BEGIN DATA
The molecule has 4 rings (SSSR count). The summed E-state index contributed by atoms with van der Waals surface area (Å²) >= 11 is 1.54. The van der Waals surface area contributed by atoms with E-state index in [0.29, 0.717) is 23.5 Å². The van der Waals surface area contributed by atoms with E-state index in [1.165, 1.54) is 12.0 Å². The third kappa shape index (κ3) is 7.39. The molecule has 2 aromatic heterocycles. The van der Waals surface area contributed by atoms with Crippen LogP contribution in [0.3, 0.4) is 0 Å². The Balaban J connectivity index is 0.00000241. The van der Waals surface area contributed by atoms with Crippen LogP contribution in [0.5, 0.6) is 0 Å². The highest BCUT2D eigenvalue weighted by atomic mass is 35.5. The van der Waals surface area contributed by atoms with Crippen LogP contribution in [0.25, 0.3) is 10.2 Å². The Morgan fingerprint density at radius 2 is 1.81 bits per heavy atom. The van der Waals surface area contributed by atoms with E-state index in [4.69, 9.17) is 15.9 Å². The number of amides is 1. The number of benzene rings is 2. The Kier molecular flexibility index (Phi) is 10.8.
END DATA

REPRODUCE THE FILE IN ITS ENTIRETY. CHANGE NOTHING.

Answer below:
The molecule has 4 rings (SSSR count). The summed E-state index contributed by atoms with van der Waals surface area (Å²) >= 11 is 1.54. The van der Waals surface area contributed by atoms with E-state index in [0.29, 0.717) is 23.5 Å². The van der Waals surface area contributed by atoms with E-state index in [1.165, 1.54) is 12.0 Å². The third kappa shape index (κ3) is 7.39. The molecule has 2 aromatic heterocycles. The van der Waals surface area contributed by atoms with Crippen LogP contribution in [0.3, 0.4) is 0 Å². The Balaban J connectivity index is 0.00000241. The van der Waals surface area contributed by atoms with Crippen LogP contribution in [0.5, 0.6) is 0 Å². The highest BCUT2D eigenvalue weighted by atomic mass is 35.5. The van der Waals surface area contributed by atoms with Crippen LogP contribution in [0.25, 0.3) is 10.2 Å². The Morgan fingerprint density at radius 2 is 1.81 bits per heavy atom. The van der Waals surface area contributed by atoms with E-state index in [4.69, 9.17) is 15.9 Å². The number of amides is 1. The number of benzene rings is 2. The Kier molecular flexibility index (Phi) is 10.8.